Wow, time flies!

Happy New Year! It’s hard to believe that we started Dispatches from the Field four and a half years ago, back in June 2014.  Where has the time gone?!?

2018 marked a busy year for all of us. Catherine and Amanda both received their Ph.D. and started new jobs, while Sarah started a Ph.D. That didn’t stop any of us from getting out into the field though! Some of our notable blog posts from this past year include Catherine learning to love mornings, Amanda falling into a swamp, and a fox getting the better of the nests at Sarah’s study site.

We’re excited to have welcomed guest bloggers who added new markers to our map, including Ecuador, Costa Rica, and Israel’s Red Sea. We also learned what a real field work resume might look like, the (maybe not so) best way to make a first impression, and how to fall in love with fieldwork.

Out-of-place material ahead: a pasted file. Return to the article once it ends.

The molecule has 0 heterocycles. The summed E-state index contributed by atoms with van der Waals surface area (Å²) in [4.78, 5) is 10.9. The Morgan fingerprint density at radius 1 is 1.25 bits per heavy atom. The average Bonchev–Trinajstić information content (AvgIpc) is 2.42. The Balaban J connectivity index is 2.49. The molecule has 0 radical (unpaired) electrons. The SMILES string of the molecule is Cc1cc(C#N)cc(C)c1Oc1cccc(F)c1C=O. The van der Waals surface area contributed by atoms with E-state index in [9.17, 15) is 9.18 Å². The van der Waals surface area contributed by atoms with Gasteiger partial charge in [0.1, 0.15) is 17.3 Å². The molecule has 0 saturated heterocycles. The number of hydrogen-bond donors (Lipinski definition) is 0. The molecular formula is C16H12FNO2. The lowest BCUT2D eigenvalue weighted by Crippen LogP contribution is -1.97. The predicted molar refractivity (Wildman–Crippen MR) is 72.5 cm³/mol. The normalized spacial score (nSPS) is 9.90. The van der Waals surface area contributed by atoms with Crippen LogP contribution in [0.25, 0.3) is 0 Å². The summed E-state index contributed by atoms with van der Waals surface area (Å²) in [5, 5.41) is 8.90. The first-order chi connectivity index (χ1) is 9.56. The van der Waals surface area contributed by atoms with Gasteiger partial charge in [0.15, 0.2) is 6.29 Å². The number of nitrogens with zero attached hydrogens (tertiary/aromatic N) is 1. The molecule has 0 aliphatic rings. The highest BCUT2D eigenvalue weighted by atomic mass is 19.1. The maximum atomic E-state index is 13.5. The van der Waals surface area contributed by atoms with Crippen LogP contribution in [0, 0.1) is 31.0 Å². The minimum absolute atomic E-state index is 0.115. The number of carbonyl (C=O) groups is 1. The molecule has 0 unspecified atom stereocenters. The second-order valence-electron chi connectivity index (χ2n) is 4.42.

We shared some sentiments familiar to anyone who does fieldwork (for example,  You’ve got to be kidding me!) and learned some new sayings appropriate to situations such as having all of your gear washed out to sea (Morabeza!). And a number of our posts raised important issues, such as what it’s like being a parent in the field, the importance of citizen science (first, second), and how fieldwork is more than just data.

I guess time flies when you’re having fun! Stay tuned for more of the good, bad, and ugly of fieldwork on Dispatches in 2019. We will be posting every other week to give everyone more time to enjoy each story! If you’re interested in submitting a guest post, please email or tweet us!